Using Mindfulness in Counselling
This page is about how mindfulness can be used during counselling and in daily life to increase your awareness of your thoughts, emotions, inner body and behavior. The intention is to show, through general examples how mindfulness is used and how it leads to positive change.
Mindfulness of thought
Mindfulness of thought patterns is a good place to begin with an example. Imagine we notice while working together that some of your thoughts are falling into the trap of black and white thinking. Perfectionists do this for example, by seeing their actions as either perfect or terrible.
With mindfulness and some exploration of this thinking trap, you may begin to see that there are many possible outcomes that fall in-between perfect and terrible. This begins to expand your perspective and increase your awareness of how this particular thought pattern is causing you grief.
With this awareness you will now be on guard for this pattern in your daily life. Sometimes you will miss it in the moment but recognize it hours or perhaps even days later. Slowly, with practice, you begin to recognize it earlier and perhaps even as it is occurring.
When you recognize a thought trap, it’s no longer a trap. It’s just an old thought habit - and you now can choose differently. The growth of awareness in this example is a game changer. It brings about choice which is not truly there when automatic thought patterns are continuously arising and running their course.
Mindfulness of the inner body
We can also use mindfulness to build awareness of what’s happening inside the body. This is called inner body awareness and it means to feel the body from within (rather than think about it). By checking into the inner body you will perhaps notice tension, pain, heaviness, a racing heart, shallow breathing, or other sensations in parts of the body.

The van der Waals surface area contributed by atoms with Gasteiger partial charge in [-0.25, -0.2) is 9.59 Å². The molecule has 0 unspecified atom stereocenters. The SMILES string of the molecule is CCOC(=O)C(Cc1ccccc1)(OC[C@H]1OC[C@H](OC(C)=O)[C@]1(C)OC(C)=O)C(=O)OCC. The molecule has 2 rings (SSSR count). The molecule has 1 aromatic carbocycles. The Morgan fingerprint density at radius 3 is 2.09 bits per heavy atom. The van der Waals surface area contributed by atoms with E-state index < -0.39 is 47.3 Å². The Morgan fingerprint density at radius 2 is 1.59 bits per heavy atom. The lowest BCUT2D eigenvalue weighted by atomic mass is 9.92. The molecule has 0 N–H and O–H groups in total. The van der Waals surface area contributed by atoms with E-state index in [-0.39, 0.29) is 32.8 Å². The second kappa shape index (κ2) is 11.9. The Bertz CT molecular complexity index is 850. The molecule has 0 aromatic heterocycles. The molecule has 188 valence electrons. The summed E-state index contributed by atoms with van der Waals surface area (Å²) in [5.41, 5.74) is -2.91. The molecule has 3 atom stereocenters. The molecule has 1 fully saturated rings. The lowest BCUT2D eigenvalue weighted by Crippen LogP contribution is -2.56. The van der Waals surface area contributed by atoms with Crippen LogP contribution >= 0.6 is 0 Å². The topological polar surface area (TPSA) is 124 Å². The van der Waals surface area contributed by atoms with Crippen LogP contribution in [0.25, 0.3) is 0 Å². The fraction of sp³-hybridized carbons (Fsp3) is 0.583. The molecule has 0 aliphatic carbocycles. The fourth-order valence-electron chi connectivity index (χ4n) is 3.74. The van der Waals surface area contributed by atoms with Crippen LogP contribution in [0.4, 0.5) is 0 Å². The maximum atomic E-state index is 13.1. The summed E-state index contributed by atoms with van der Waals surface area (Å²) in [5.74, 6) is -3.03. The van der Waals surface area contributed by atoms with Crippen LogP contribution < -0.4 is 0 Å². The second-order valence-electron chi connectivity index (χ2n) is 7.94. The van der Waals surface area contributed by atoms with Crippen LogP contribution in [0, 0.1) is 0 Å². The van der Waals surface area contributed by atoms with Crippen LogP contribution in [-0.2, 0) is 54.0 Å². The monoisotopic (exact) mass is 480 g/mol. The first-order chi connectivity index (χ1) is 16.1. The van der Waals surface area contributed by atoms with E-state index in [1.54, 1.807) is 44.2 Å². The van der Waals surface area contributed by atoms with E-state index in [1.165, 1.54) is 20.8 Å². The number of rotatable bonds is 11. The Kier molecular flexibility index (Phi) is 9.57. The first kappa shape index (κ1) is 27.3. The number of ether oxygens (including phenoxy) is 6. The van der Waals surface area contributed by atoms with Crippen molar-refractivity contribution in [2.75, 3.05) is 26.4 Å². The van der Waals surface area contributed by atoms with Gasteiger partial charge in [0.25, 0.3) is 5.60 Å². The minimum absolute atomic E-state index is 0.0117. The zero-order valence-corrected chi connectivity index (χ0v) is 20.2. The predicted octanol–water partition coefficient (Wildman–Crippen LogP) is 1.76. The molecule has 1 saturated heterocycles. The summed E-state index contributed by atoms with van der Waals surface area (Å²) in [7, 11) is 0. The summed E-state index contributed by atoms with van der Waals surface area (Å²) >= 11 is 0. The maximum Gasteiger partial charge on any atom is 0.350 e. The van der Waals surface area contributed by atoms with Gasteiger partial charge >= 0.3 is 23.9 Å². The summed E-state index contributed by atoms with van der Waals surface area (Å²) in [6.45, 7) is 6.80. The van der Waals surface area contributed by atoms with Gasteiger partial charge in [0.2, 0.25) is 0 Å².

Emotions in the body
Emotions might also be noticed when you check in with yourself and this can seem to block us from going into the inner body. When this happens, we first acknowledge and bring mindfulness to the emotions. In other words, we observe the emotion with curiosity and non-judgement. Importantly, we observe the emotion in the body as a felt sensation and let go of thoughts about the emotion.
We don’t try to stop thoughts from coming, but when thoughts arise we simply shift our attention back to the felt sense of the emotion in the body. By simply feeling the emotion and staying with the felt sense of it, the energy of the emotion changes.
Pain in the body
In addition to strong emotions, pain can also block us from going into the inner body. If pain or emotions are very intense, it is helpful to have someone supporting in this process. Ultimately, we all have the capacity to handle noticing whatever is happening in our inner body. It is empowering to observe the body from within with curiosity because as uncomfortable as sensations can be such as pressure, tension, pain and heaviness, our stance of curiously observing it creates a kind of space between the sensation and our observing self.
As with emotions, if we stay with the observation of pain and not give attention to thoughts about the pain, the pain is seen for what it is. This does not mean it goes away, but like a parent who attends to a child with an injury with patience and compassion, being there with the pain takes some of the suffering away.
Mindfulness of health and wellness